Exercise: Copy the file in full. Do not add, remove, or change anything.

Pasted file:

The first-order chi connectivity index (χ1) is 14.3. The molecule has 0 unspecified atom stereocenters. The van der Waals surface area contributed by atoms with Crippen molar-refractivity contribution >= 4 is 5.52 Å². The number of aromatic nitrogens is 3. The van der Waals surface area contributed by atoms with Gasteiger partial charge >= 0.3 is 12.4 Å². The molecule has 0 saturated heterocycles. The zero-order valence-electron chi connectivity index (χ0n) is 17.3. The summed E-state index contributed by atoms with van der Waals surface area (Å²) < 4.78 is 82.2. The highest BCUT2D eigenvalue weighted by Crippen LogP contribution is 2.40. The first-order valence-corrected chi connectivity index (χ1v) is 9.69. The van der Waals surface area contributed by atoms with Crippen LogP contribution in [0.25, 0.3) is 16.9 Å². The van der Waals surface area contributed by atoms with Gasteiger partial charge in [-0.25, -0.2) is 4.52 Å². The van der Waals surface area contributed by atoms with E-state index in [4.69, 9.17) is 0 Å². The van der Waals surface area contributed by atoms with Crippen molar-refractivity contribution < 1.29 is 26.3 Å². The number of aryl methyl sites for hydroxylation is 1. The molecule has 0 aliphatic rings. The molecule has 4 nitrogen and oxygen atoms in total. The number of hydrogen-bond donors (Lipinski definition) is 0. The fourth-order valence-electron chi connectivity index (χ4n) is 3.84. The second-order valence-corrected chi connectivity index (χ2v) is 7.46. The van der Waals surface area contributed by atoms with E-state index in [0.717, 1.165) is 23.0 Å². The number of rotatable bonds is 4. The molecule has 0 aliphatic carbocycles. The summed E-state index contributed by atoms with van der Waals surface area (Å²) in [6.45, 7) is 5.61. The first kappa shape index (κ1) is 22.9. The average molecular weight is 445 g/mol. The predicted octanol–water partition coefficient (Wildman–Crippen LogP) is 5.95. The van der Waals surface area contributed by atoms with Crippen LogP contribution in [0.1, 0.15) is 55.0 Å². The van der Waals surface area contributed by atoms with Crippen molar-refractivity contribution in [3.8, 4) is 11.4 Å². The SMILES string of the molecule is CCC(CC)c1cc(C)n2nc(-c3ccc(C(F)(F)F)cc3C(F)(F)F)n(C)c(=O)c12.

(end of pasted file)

The first-order chi connectivity index (χ1) is 14.3. The molecule has 0 unspecified atom stereocenters. The van der Waals surface area contributed by atoms with Crippen molar-refractivity contribution >= 4 is 5.52 Å². The number of aromatic nitrogens is 3. The van der Waals surface area contributed by atoms with Gasteiger partial charge >= 0.3 is 12.4 Å². The molecule has 0 saturated heterocycles. The zero-order valence-electron chi connectivity index (χ0n) is 17.3. The summed E-state index contributed by atoms with van der Waals surface area (Å²) < 4.78 is 82.2. The highest BCUT2D eigenvalue weighted by Crippen LogP contribution is 2.40. The first-order valence-corrected chi connectivity index (χ1v) is 9.69. The van der Waals surface area contributed by atoms with Crippen LogP contribution in [0.25, 0.3) is 16.9 Å². The van der Waals surface area contributed by atoms with Gasteiger partial charge in [-0.25, -0.2) is 4.52 Å². The van der Waals surface area contributed by atoms with E-state index in [4.69, 9.17) is 0 Å². The van der Waals surface area contributed by atoms with Crippen molar-refractivity contribution < 1.29 is 26.3 Å². The number of aryl methyl sites for hydroxylation is 1. The molecule has 0 aliphatic rings. The molecule has 4 nitrogen and oxygen atoms in total. The number of hydrogen-bond donors (Lipinski definition) is 0. The fourth-order valence-electron chi connectivity index (χ4n) is 3.84. The second-order valence-corrected chi connectivity index (χ2v) is 7.46. The van der Waals surface area contributed by atoms with E-state index in [0.717, 1.165) is 23.0 Å². The number of rotatable bonds is 4. The molecule has 0 aliphatic carbocycles. The summed E-state index contributed by atoms with van der Waals surface area (Å²) in [6.45, 7) is 5.61. The first kappa shape index (κ1) is 22.9. The average molecular weight is 445 g/mol. The predicted octanol–water partition coefficient (Wildman–Crippen LogP) is 5.95. The van der Waals surface area contributed by atoms with Crippen LogP contribution in [0.1, 0.15) is 55.0 Å². The van der Waals surface area contributed by atoms with Crippen molar-refractivity contribution in [3.8, 4) is 11.4 Å². The SMILES string of the molecule is CCC(CC)c1cc(C)n2nc(-c3ccc(C(F)(F)F)cc3C(F)(F)F)n(C)c(=O)c12.